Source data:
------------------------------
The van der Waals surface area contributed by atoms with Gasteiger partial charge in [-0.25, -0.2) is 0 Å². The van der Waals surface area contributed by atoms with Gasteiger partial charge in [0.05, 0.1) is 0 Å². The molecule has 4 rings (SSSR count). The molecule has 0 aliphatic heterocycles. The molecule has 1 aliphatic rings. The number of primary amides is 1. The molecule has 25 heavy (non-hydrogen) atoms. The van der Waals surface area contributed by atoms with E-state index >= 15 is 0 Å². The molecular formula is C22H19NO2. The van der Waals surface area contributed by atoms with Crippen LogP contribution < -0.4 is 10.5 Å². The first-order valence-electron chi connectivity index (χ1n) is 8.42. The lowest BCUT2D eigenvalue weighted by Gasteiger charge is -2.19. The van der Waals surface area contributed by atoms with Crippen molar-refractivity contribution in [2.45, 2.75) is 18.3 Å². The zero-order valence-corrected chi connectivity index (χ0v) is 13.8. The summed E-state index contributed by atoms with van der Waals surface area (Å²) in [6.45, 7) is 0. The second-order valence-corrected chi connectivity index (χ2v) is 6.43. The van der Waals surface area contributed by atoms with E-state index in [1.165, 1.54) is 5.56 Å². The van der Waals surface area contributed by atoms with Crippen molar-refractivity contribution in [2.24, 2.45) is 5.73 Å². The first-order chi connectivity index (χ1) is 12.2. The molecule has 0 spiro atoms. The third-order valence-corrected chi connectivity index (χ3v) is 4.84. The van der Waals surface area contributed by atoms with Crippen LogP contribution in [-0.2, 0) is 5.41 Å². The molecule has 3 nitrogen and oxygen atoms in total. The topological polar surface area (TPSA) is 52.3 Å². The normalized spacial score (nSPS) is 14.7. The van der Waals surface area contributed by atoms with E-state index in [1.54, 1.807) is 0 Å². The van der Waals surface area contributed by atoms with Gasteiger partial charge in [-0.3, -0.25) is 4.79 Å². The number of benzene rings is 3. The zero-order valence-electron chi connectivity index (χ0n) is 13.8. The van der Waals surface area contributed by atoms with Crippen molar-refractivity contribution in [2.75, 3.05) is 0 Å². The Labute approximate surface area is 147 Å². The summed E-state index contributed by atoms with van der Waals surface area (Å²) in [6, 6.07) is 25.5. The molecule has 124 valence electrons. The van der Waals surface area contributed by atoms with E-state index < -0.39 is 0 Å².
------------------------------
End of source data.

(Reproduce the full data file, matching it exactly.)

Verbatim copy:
The van der Waals surface area contributed by atoms with Gasteiger partial charge in [-0.25, -0.2) is 0 Å². The van der Waals surface area contributed by atoms with Gasteiger partial charge in [0.05, 0.1) is 0 Å². The molecule has 4 rings (SSSR count). The molecule has 0 aliphatic heterocycles. The molecule has 1 aliphatic rings. The number of primary amides is 1. The molecule has 25 heavy (non-hydrogen) atoms. The van der Waals surface area contributed by atoms with E-state index >= 15 is 0 Å². The molecular formula is C22H19NO2. The van der Waals surface area contributed by atoms with Crippen LogP contribution < -0.4 is 10.5 Å². The first-order valence-electron chi connectivity index (χ1n) is 8.42. The lowest BCUT2D eigenvalue weighted by Gasteiger charge is -2.19. The van der Waals surface area contributed by atoms with Crippen molar-refractivity contribution in [2.45, 2.75) is 18.3 Å². The zero-order valence-corrected chi connectivity index (χ0v) is 13.8. The summed E-state index contributed by atoms with van der Waals surface area (Å²) in [6.45, 7) is 0. The second-order valence-corrected chi connectivity index (χ2v) is 6.43. The van der Waals surface area contributed by atoms with E-state index in [1.165, 1.54) is 5.56 Å². The van der Waals surface area contributed by atoms with Crippen molar-refractivity contribution in [2.24, 2.45) is 5.73 Å². The first-order chi connectivity index (χ1) is 12.2. The molecule has 0 spiro atoms. The third-order valence-corrected chi connectivity index (χ3v) is 4.84. The van der Waals surface area contributed by atoms with Crippen LogP contribution in [-0.2, 0) is 5.41 Å². The molecule has 3 nitrogen and oxygen atoms in total. The topological polar surface area (TPSA) is 52.3 Å². The normalized spacial score (nSPS) is 14.7. The van der Waals surface area contributed by atoms with E-state index in [1.54, 1.807) is 0 Å². The van der Waals surface area contributed by atoms with Gasteiger partial charge in [-0.3, -0.25) is 4.79 Å². The number of benzene rings is 3. The zero-order valence-electron chi connectivity index (χ0n) is 13.8. The van der Waals surface area contributed by atoms with Crippen molar-refractivity contribution in [2.75, 3.05) is 0 Å². The Labute approximate surface area is 147 Å². The summed E-state index contributed by atoms with van der Waals surface area (Å²) in [6, 6.07) is 25.5. The molecule has 124 valence electrons. The van der Waals surface area contributed by atoms with E-state index < -0.39 is 0 Å².